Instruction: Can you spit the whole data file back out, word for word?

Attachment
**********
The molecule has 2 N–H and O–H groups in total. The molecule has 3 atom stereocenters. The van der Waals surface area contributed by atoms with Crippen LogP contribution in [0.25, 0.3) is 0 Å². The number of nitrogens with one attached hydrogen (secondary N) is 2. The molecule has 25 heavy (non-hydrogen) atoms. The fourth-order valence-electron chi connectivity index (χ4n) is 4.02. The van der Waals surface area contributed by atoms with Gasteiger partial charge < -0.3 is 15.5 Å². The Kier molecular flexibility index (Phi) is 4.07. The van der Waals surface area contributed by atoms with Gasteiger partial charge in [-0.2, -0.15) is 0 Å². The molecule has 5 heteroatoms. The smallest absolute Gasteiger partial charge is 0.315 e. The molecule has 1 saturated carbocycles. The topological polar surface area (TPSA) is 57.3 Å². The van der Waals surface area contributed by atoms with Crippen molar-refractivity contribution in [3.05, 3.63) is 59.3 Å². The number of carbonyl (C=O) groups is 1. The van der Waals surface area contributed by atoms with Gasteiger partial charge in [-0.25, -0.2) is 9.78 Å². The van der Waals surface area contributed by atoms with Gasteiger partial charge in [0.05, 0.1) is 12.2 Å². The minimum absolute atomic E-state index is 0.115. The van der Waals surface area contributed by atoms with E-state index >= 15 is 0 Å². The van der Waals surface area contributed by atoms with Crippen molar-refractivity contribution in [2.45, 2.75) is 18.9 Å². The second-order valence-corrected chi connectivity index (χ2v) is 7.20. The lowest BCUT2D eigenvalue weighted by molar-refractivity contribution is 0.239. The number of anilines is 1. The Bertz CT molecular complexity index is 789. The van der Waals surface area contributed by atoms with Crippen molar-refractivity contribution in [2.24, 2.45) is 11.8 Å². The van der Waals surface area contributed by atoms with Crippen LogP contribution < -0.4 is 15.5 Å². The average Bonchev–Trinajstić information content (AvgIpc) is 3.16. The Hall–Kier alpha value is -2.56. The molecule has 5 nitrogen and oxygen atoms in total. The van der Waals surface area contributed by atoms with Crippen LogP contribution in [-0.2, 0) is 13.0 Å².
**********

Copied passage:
The molecule has 2 N–H and O–H groups in total. The molecule has 3 atom stereocenters. The van der Waals surface area contributed by atoms with Crippen LogP contribution in [0.25, 0.3) is 0 Å². The number of nitrogens with one attached hydrogen (secondary N) is 2. The molecule has 25 heavy (non-hydrogen) atoms. The fourth-order valence-electron chi connectivity index (χ4n) is 4.02. The van der Waals surface area contributed by atoms with Gasteiger partial charge < -0.3 is 15.5 Å². The Kier molecular flexibility index (Phi) is 4.07. The van der Waals surface area contributed by atoms with Gasteiger partial charge in [-0.2, -0.15) is 0 Å². The molecule has 5 heteroatoms. The smallest absolute Gasteiger partial charge is 0.315 e. The molecule has 1 saturated carbocycles. The topological polar surface area (TPSA) is 57.3 Å². The van der Waals surface area contributed by atoms with Crippen molar-refractivity contribution in [3.05, 3.63) is 59.3 Å². The number of carbonyl (C=O) groups is 1. The van der Waals surface area contributed by atoms with Gasteiger partial charge in [-0.25, -0.2) is 9.78 Å². The van der Waals surface area contributed by atoms with Gasteiger partial charge in [0.05, 0.1) is 12.2 Å². The minimum absolute atomic E-state index is 0.115. The van der Waals surface area contributed by atoms with E-state index >= 15 is 0 Å². The van der Waals surface area contributed by atoms with Crippen molar-refractivity contribution in [2.45, 2.75) is 18.9 Å². The second-order valence-corrected chi connectivity index (χ2v) is 7.20. The lowest BCUT2D eigenvalue weighted by molar-refractivity contribution is 0.239. The number of anilines is 1. The Bertz CT molecular complexity index is 789. The van der Waals surface area contributed by atoms with Crippen molar-refractivity contribution in [2.24, 2.45) is 11.8 Å². The van der Waals surface area contributed by atoms with Crippen LogP contribution < -0.4 is 15.5 Å². The average Bonchev–Trinajstić information content (AvgIpc) is 3.16. The Hall–Kier alpha value is -2.56. The molecule has 5 nitrogen and oxygen atoms in total. The van der Waals surface area contributed by atoms with Crippen LogP contribution in [-0.2, 0) is 13.0 Å².